Why do we use cyanide in gold mining?

An aerial shot of Eagle Gold Mine on July 3, nine days after the heap leach failure. (Photo: Government of Yukon.

Stephen Foley, a University of Saskatchewan chemistry professor, explains the benefits, drawbacks, and alternatives to cyanide in the gold mining industry.

Two weeks after the heap leach failure at Victoria Gold’s Eagle Gold Mine north of Mayo, answers on exactly what happened are scarce.

One thing made clear by the Government of Yukon is that tests of water near the mine, including Haggart Creek, came back positive for cyanide.

Cyanide has been used in mining for over a hundred years, replacing more toxic chemicals like mercury and chlorine. Speaking with CHON-FM, Stephen Foley, a chemistry professor at the University of Saskatchewan, explains why cyanide continues to be so widely-used in the mining industry.

“It’s been the most cost-effective system,” said Foley. “Nothing’s really come that close to being able to substitute for cyanide on a cost-effective ratio.”

“It’s relatively fast; it’s simple; it’s really, really well-understood; it’s relatively selective for gold […] and it’s biodegradable.”

“You hear people talk about how it’s biodegradable, and it is, but the biodegradability associated with that needs some caveats. It’d be associated with if you’re in an aqueous system, the temperature, the pH, the exposure to UV light; would all determine the rate at which cyanide can biodegrade. But it is biodegradable.”

In the land of the midnight sun, there is an abundance of UV light in the summer months, which Foley says will help to biodegrade cyanide in surface water faster. Cyanide in ground water, which will see much less sunlight, will take longer to biodegrade.”

In the land of the midnight sun, there is an abundance of UV light in the summer months, which Foley says will help to biodegrade cyanide in surface water faster. Cyanide in ground water, which will see much less sunlight, will take longer to biodegrade.

Foley went on to say that, in the last 100 years, only three deaths in North America have been directly attributed to cyanide. But for all the benefits of cyanide in the mining industry, Foley says that there ARE some drawbacks.

“The problem with using sodium cyanide or potassium cyanide isn’t toxicity and human health,” said Foley. “Usually, it’s diluted enough that, as I just mentioned, very few deaths occur from it.”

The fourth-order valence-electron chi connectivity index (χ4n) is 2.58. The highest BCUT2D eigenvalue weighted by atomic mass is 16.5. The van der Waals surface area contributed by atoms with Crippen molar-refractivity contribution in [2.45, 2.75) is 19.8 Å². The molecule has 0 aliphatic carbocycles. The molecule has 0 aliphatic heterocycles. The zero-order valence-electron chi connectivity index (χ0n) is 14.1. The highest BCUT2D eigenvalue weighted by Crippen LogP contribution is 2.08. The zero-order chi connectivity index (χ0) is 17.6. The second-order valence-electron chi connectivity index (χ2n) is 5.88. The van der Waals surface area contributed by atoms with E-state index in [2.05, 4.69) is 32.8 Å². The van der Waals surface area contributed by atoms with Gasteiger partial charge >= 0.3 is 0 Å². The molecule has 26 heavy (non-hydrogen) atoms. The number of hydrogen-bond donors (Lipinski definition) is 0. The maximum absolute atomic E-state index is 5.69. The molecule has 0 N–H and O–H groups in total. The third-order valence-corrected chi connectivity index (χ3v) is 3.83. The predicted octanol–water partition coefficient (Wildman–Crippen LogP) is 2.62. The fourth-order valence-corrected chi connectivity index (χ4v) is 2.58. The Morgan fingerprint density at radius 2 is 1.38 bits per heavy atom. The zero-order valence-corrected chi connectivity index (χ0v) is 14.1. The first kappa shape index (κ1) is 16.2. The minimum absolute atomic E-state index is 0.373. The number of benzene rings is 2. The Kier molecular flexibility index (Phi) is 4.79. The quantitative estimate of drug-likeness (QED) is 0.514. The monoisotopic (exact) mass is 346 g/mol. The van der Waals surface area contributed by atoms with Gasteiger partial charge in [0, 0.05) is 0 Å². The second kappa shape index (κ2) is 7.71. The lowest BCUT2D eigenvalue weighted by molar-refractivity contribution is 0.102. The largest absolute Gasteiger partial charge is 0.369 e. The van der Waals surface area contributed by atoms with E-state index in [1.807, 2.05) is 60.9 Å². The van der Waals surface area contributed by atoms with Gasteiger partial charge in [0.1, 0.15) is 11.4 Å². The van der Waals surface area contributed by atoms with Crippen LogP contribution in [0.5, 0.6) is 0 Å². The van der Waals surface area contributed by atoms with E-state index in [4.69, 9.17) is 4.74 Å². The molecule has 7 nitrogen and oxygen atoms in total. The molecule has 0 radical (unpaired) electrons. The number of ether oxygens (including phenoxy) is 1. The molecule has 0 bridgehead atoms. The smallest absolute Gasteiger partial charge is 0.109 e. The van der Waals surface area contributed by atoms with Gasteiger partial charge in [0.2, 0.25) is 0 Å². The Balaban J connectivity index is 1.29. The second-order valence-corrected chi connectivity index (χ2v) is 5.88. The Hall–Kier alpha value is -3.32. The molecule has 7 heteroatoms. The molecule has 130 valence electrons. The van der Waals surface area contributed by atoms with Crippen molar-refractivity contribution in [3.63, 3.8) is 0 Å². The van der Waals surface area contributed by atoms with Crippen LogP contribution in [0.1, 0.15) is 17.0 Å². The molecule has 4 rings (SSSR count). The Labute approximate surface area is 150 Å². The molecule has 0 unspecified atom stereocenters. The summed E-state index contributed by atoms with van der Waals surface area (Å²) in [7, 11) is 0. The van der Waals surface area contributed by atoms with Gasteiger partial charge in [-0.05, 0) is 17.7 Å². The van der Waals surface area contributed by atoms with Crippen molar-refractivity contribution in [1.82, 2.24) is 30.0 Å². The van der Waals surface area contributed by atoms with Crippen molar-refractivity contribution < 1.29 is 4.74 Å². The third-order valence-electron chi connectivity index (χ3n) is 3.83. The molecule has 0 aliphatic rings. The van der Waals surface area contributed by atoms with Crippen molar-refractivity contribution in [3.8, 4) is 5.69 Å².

“It’s when a tailings pond breaks away, and when you get a spill into water systems. And you get a massive spike of cyanide, which can then, of course, wipe out life in that water-based system.”

And that’s the prime concern of the First Nation of Na-Cho Nyäk Dun; that life in the area will be wiped out by the cyanide spill following the June 24 landslide.

While cyanide is one of the oldest and most widely used chemicals in extracting gold, it isn’t the only option. In jurisdictions where the use of cyanide has been banned, such as Montana, Wisconsin, and several counties in the United States, mines use thiosulphate as an alternative to cyanide.

But how does it compare to the tried-and-true method of the last century?

“It actually is faster than cyanide, and it’s relatively non-toxic,” said Foley. “So, those two factors are really good.”

“And, of course, there’s the downside: why isn’t everyone using thiosulphate? And, the chemistry is much more complex. You need to use more thiosulphate than you do cyanide, which of course means then there’s more cost associated with it, and that means transportation costs are up.”

“But despite all that, because its chemistry is more complex, it requires more steps. And that’s the key thing in there; because there’s more steps, there’s a higher cost associated with it, and that makes it considerably higher than just using cyanide.”

CHON-FM reached out to Victoria Gold for comment on the heap leach failure, but the mining company was unavailable for comment.

The next technical briefing on the incident is scheduled for Thursday, July 11.

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